Jeff Wilhelm was a new faculty member at the University of Maine when I enrolled in his graduate course called Teacher Research many years ago. The signature assignment in this class full of in-service teachers was to do a teacher research project in our own classrooms. Jeff scaffolded the process well with interesting exercises designed to teach us about data collection on a small scale—research with a little r. We learned how to collect qualitative data with tools such as sociograms, informal observation sheets, interest surveys, and reflective journaling.
The weeks ticked by, and the deadline for choosing our research focus loomed. I was in my fifth year of teaching and trying to find a tension in my instruction worth investigating. Over the summer, I’d read Literature Circles by Harvey Daniels, and although I was intrigued by the idea of student-led reading discussion groups, I was unconvinced that this approach was better than my teacher-led discussion groups.
In my classroom, I was committed to making reading as "real life" as possible and to moving my fifth graders toward independence. Teacher-directed reading groups did not align with either of those goals. I’d found my tension, not in something that wasn’t working in my classroom, but in a conflict between what I believed about effective teaching and learning, and what was really just a self-indulgent practice that allowed me to talk about books every day.
The week before our question was due, using the question starter, “What happens when . . . ?" Jeff tried to inspire us with one of his favorite sayings about teaching: “You have to be willing to put your butt over the yawning gulf”—a saying with some connection to the extreme mountaineering he’d done in the Swiss Alps. So I wiggled backward, closer to the edge, still skeptical but feeling the pressure to take a risk. What happens when I use literature circles in my reading program?
We’re All a Little New
Twenty years later, my daughter is about to start 10th grade, and last week, parents received an email from a school administrator. In her letter, Ms. Rubin explained that sophomore year is all about getting outside your comfort zone. She asked us to visualize a graphic she’d found on the Internet to underscore her point. Imagine a box with two hand-drawn circles inside. One circle is labeled "your comfort zone." The other circle is labeled "where the magic happens." Tenth grade, according to Ms. Rubin, “is about intentionally pushing away from what is familiar and comfortable toward the magic of the new."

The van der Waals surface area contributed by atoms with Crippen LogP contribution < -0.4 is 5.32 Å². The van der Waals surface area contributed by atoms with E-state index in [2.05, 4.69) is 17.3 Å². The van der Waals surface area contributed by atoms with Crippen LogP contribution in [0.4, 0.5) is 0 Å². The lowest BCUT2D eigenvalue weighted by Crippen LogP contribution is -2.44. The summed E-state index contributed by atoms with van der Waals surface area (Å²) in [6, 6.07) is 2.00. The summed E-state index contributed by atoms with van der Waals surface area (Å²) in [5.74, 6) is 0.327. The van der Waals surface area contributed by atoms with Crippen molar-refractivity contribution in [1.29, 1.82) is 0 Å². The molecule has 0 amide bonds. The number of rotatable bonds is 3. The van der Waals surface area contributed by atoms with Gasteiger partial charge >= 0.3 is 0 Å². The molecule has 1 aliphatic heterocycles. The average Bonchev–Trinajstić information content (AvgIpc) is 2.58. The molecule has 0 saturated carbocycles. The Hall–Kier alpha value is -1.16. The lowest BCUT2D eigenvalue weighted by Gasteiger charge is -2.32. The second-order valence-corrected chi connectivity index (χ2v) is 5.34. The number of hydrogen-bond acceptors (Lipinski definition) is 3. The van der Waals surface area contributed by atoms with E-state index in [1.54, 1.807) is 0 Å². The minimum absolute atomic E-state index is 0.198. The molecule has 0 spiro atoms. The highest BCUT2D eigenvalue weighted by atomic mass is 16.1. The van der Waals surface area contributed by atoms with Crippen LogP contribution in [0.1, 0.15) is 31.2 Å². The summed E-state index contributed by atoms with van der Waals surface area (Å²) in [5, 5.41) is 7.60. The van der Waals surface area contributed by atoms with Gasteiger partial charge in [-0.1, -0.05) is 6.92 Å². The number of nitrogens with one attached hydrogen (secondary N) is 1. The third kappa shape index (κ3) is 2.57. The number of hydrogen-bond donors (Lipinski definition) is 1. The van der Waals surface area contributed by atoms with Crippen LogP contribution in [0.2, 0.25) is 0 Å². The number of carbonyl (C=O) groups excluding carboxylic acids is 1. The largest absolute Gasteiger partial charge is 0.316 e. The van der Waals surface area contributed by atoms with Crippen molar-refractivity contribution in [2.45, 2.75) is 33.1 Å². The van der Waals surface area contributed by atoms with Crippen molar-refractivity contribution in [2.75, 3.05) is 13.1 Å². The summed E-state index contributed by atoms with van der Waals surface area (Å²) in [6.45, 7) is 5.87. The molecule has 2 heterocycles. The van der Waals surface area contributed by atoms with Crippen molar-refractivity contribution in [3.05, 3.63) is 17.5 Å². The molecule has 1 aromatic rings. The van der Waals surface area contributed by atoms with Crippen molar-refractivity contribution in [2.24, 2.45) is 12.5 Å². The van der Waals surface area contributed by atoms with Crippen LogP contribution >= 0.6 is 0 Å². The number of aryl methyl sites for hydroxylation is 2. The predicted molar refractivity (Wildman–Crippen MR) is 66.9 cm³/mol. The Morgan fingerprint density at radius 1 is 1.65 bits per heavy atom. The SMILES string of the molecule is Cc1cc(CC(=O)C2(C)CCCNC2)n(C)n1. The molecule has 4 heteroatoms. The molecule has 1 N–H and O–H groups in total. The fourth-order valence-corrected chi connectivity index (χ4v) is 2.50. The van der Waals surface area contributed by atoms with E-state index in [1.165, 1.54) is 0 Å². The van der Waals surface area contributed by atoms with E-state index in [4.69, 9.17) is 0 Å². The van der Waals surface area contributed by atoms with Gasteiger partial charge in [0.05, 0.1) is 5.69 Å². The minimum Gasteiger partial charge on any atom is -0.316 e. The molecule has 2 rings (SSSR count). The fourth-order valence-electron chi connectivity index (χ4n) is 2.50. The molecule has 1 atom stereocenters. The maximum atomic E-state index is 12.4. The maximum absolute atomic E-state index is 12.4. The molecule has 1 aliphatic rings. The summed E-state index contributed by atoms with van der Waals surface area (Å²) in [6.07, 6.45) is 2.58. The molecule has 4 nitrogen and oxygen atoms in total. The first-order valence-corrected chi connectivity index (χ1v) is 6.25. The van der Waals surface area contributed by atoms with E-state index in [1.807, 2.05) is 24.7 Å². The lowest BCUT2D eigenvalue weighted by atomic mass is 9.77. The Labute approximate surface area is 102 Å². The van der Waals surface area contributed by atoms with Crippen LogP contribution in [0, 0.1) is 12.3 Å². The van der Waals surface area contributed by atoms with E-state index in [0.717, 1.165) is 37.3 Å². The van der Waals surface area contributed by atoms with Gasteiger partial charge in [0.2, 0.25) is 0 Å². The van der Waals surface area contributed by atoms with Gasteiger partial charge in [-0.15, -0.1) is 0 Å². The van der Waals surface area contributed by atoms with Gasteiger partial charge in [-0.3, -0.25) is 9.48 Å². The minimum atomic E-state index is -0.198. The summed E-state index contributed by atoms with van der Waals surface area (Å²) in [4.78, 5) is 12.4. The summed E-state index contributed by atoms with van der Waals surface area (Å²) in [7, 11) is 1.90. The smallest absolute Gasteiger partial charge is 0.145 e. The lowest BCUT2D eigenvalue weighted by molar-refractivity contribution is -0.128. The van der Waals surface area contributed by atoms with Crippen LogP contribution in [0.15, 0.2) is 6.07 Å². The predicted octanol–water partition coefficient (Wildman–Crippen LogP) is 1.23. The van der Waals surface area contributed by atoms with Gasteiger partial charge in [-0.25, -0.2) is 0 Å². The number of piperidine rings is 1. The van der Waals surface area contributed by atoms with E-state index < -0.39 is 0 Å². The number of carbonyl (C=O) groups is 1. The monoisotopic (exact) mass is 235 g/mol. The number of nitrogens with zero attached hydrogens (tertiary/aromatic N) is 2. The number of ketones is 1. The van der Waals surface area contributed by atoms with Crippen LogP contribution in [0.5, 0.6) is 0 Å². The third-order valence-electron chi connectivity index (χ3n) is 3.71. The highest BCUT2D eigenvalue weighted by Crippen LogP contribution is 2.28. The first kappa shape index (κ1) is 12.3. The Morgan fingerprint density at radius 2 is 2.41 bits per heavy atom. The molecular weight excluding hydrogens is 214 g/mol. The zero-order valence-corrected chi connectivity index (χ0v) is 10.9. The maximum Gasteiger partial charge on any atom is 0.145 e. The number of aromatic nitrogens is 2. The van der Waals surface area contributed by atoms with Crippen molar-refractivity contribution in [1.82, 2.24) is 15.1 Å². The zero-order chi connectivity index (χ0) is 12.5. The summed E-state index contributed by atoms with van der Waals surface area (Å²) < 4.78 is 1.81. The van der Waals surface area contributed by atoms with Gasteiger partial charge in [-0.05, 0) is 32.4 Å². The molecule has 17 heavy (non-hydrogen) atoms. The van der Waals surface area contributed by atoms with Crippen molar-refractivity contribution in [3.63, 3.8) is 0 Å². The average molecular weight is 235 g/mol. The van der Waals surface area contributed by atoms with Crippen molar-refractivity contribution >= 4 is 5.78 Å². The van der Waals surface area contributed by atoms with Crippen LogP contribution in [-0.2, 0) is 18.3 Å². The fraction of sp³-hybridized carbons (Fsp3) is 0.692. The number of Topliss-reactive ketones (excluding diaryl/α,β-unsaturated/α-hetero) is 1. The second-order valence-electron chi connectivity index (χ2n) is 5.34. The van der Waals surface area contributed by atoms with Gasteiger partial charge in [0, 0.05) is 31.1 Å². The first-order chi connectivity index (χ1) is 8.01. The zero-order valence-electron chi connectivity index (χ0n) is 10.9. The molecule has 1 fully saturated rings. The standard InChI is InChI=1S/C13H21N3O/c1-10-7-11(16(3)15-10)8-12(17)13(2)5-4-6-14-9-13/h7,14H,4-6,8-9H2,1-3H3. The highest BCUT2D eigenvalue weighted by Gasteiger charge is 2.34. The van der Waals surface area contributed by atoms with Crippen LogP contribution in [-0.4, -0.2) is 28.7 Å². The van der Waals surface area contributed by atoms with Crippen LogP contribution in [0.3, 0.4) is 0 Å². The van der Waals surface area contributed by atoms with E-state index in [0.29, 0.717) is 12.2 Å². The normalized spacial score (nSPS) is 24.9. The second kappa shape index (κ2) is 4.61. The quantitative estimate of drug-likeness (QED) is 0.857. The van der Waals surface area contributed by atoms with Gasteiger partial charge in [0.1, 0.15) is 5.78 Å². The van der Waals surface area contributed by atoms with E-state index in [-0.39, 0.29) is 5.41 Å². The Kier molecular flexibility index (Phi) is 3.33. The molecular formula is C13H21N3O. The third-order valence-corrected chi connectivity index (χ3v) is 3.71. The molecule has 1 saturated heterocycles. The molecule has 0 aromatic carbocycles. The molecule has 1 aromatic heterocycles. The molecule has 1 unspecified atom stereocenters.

As I thought about comfort zones and magical places, I realized that the beginning of a school year makes everyone a little new—students, teachers, administrators, parents. Everyone feels a smidge of discomfort as we transition from summer to fall, learning new faces, new expectations, new needs, new mandates. Our comfort zones shrink while the unknown throbs on the margin of our consciousness. Our collective butts are teetering over the yawning gulf.
But it’s our new teachers who are really feeling it.
Those of us who work with the new folks can acknowledge that juxtaposition as intimidating, and then we can help flip the script and see that big circle as full of magical possibilities.
Here are some strategies for seeing the magic:
- Start the year asking teachers to share stories about times they stepped out of their comfort zones. We don't always see magic when we take a risk, but we always learn something that encourages us to keep trying.
- Read about risk-taking in teaching. A favorite book of mine, from back in those graduate school days, is Oops: What We Learn When Our Teaching Fails, by Power and Hubbard. It’s full of short stories describing times when teachers tried something and it didn’t work, at least in the way they expected.
I also like to use a chapter from Holding On to Good Ideas in a Time of Bad Ones, by Tom Newkirk, called "Finding a Language for Difficulty: Silences in Our Teaching Stories." This chapter teaches us to beware of the "superteacher" myth in our professional reading.
- Give teachers time to work on their list of professional bottom lines. New teachers will struggle with this; they’re still trying to figure out bus duty. Slowly but surely, though, they’ll be able to answer this question: "What matters to you in teaching and learning?" It’s a career-long pursuit but a reflective practice that’s worth starting early.
- Host "What happened when . . . ?" sessions as part of each PLC meeting or other professional development gathering. In Choice Words, Peter Johnston writes about classrooms where students are expected to talk about how they struggled with their writing and what they did to solve their problems. The message is that writing is hard work and so the hard parts become part of the conversation; if you’re not struggling as a writer, you’re not really writing. Teaching works this way too; getting uncomfortable is necessary to do the work. Honor the role of discomfort as a requirement for professional growth.
Turns out, what happened when I used literature circles in my reading program was humbling. My fifth graders talked about books like real readers. Right away. Without my higher-order thinking questions. They moved toward independence. Easily. In the beginning, the literature circle roles were a helpful support, but after several weeks, my readers decided the roles were limiting, and they abandoned them in favor of ideas to discuss written on sticky notes stuck to their book pages. It was "little r" evidence that magic happens in the yawning gulf.
Children are always more capable and more engaged when I seek that light touch in my teaching. New teachers are the same—capable and engaged when we encourage and reassure, eyeing the distance between what’s comfortable and what’s possible, and then taking the leap.